While Pixar is known for making phenomenal movies, over the years, audiences have learned what to expect from them. However, in the studio’s latest films, there has been a trend in radically changing the way the studio tells stories. Its most recent film, “Turning Red,” continues to expand the scope of Pixar’s storytelling.
“Turning Red” focuses on the story of Meilin Lee (Rosalie Chiang), a 13-year-old Chinese Canadian girl living in 2002 Toronto. She’s an overachiever, dedicated to school, her friends, her parents and her favorite boy band 4*Town. Mei has her life together until she wakes up one morning to discover that she, as well as the other women in her family, transform into giant, mystical red pandas in response to any major emotions.
The film targets a specific audience — any dorky, awkward girl who grew up in the 2000s will relate to Mei and her friends’ chaotic strangeness — and it accomplishes its goal perfectly. Those who recognize themselves in Mei’s over-eagerness and her friend group’s nerdy interests will cringe all the way through the film in the best way possible. The film shows that it’s okay to be weird and awkward, as long as one is being true to themself.
A huge accomplishment for this film is the open discussion of often taboo topics like periods, puberty, early sexual awakenings and more. The film questions cultures of shame in which children are discouraged from exploring who they are in any meaningful way. For example, there is a scene where Ming (Sandra Oh), Mei’s mother, discovers a notebook in which Mei was drawing so-called “sexy” pictures of a cute boy. When Ming finds the drawings, she confronts the boy out of fear for her daughter’s safety and ends up humiliating Mei in front of her classmates and friends. Later on, Mei chastises herself in a mirror for her feelings and tells herself that nothing like that can ever happen again, her language taking on an alarming, self-deprecating tone.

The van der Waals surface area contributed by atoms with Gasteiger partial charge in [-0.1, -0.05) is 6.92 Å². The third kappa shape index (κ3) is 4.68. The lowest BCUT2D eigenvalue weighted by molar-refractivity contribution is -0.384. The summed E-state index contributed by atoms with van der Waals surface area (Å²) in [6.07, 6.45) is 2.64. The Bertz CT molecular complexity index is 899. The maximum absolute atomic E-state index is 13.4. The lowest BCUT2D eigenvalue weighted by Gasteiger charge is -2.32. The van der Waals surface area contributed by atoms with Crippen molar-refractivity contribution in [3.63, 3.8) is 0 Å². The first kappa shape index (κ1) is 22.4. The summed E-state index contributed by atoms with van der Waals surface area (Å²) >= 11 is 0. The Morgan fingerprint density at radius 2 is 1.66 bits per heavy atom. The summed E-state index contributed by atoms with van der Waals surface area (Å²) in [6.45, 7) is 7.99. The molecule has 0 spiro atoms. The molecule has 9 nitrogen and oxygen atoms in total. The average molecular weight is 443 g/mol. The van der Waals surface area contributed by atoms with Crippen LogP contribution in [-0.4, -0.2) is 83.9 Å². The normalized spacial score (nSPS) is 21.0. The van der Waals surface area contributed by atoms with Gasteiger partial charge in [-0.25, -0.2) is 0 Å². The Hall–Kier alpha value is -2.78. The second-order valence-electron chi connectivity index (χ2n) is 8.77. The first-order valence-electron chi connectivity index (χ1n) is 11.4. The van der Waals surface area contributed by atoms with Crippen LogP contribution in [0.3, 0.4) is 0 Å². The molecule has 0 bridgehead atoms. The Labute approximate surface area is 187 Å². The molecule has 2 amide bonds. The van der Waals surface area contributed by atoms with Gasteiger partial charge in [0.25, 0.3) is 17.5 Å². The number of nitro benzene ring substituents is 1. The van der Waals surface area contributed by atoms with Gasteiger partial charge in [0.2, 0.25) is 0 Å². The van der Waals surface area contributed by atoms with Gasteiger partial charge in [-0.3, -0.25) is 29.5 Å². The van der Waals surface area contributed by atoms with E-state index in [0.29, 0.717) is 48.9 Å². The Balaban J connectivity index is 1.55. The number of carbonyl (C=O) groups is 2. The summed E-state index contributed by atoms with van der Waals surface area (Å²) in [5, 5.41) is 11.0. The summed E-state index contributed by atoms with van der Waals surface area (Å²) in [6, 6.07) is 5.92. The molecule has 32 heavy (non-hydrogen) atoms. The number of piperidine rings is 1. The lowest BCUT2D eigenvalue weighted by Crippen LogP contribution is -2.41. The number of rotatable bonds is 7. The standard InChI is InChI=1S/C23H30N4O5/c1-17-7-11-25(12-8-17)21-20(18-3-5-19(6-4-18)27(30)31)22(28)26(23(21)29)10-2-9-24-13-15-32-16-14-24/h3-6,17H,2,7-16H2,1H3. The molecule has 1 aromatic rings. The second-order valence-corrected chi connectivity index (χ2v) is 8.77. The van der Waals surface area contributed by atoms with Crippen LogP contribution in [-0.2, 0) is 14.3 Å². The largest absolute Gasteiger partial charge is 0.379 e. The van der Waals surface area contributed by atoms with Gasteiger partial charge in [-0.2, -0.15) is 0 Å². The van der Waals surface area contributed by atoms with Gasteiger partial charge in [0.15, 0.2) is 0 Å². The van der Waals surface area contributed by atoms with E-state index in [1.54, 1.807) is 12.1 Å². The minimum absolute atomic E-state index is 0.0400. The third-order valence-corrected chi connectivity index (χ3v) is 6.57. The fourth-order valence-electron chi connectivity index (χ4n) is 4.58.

This scene, and scenes like it, present the dangers of suppressing a child’s need to explore who they are and reckon with the strange feelings that may start popping up during early teen years. By not allowing children the freedom to find themselves, parents run the risk of fostering their child’s self-hatred and fueling a negative self-image, as demonstrated with Mei.
One major thing that sets this film apart from anything else Pixar has done is that the production’s leadership team consisted entirely of women. Besides being a coming-of-age story, the film also explores Chinese identity and offers a look into the pressures of being a child of immigrants. As director Domee Shi and production designer Rona Liu said during the documentary “Embrace the Panda: Making Turning Red,” many of Mei’s and her mother’s struggles throughout the film are based on their own and their parents’ own real-life struggles and anxieties.
It also takes on a tone of generational trauma, as much of the movie focuses on Mei’s family pushing her to get rid of her panda in a ritual. Originally, the panda was bestowed upon the women in the family as a gift and a form of protection, but, as the movie says, after coming to Canada, the women started “curing” themselves because they began to see the panda as an “inconvenience.” This is a very real phenomena with all people of color, not only Chinese families or immigrants. The pressure to fit in can be so powerful that people would rather trade what makes them special for safety. Mei’s journey is ultimately about breaking that cycle of shame and fear and finding her connection with that piece of herself, even if it’s scary.
“Turning Red” is designed to push boundaries and tell a story that nobody before Shi dared or wanted to tell. At its core, this film is about embracing the good, the bad and the ugly within oneself, and it’s that kind of challenge that audiences need to see more of in the media.